With the end of service in sight, the SN saw no reason to fix the motor.
Garth G. Groff collection.

In March 1940 service was cut back to a mere four round trips a day, with no trains on Sundays or holidays. This caused such a storm of indignation from the loyal riders, that Sunday service was restored to three round trips. Daily service remained at four trains until October 31, 1940 when all passenger trains ended. Cincinnati-built 1009 did the sad honors on the farewell run, ending 28 years of interurban trains to Sacramento.

Industries around Woodland provided good business for the Sacramento Northern, and kept the branch profitable even without passenger trains. The most important industry was Hershel California Canning, which could take fourteen cars at a time. Diamond Match Company, General Petroleum Corporation, Rose Valley Produce, Shell Oil, West Valley Lumber Company, and Union Ice Company were all served directly by the electric trains. Barden Steel, Cranston Brothers Hardware, International Tractor, and Massey-Harris Tractor were frequent users of the team track and freight house. Additionally, many loads of produce were shipped directly from the team track, the cars being cooled by ice loaded from a truck with a portable conveyor. At one time there was even an SN-owned livestock pen at East Woodland. The only sizeable industry between Woodland and Sacramento was the Conaway Ranch Company, which had a spur off the west end of the Elkhorn Trestle where they loaded large quantities of grain and rice.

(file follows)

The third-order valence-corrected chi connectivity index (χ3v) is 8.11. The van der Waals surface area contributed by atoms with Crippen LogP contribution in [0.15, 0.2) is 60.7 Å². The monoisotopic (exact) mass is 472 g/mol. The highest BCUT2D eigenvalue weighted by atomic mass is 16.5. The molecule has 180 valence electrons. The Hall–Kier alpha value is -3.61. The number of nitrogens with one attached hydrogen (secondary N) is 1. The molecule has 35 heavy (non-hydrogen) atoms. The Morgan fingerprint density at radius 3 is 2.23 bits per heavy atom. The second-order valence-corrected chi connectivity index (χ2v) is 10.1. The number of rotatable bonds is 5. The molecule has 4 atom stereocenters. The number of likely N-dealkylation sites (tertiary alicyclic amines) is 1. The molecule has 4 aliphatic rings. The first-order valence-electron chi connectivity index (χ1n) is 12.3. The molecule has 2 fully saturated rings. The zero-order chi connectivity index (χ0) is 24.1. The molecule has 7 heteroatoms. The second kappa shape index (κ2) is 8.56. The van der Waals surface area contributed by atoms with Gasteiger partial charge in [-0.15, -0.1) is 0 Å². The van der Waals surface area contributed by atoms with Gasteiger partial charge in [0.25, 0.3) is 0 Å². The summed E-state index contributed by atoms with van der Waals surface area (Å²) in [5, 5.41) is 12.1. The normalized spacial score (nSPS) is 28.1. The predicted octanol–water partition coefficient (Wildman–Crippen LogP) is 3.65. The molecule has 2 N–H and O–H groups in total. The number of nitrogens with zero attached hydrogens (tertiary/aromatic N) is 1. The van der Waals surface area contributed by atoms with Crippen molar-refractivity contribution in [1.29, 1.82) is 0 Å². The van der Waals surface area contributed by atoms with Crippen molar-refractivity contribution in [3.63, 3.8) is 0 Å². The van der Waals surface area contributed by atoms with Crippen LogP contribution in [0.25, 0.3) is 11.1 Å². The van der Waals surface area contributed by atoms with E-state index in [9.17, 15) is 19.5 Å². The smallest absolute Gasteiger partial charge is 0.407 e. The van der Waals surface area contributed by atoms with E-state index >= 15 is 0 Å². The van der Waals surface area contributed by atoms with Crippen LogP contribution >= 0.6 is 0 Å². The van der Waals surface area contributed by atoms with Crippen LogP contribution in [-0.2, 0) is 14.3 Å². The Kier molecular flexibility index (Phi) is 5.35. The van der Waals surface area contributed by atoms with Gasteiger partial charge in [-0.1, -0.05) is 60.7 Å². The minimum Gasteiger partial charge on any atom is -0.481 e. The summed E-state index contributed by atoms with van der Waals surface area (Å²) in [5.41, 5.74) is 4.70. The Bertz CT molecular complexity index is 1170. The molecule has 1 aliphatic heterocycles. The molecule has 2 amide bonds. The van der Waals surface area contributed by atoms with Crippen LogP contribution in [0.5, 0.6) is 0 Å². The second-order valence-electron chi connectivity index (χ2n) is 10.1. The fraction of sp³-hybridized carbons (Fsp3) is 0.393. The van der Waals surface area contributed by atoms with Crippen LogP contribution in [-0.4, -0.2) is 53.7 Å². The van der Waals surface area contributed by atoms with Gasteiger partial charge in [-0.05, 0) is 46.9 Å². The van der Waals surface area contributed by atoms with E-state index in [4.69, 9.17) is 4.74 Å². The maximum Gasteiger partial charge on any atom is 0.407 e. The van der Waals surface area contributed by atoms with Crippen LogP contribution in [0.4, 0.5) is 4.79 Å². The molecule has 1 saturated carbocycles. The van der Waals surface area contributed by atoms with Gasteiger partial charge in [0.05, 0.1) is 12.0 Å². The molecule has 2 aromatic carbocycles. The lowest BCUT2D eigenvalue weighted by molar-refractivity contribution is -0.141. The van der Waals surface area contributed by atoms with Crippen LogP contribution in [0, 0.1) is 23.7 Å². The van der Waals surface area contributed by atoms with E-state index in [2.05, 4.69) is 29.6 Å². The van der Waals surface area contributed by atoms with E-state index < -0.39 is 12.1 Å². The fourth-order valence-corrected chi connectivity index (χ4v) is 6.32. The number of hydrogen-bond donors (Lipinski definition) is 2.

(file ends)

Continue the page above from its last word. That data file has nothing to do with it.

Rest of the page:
The Woodland Branch was important enough to have a regularly scheduled round-trip freight train. In the years before World War II, it was called out of Sacramento at 9 a.m. as No. 196, arriving in Woodland at 11:50. The return job departed at 1:30 p.m. and tied up at 4 p.m. Motive power was provided by the Sacramento switcher pool, frequently one of the 650-class motors. There is some evidence that the train was pushed back to Sacramento with the motor on the rear, and that it did not carry a caboose. In later years the branch job was operated as an extra, and there was no schedule. During the years immediately after the War, box motor 601 was assigned to the run.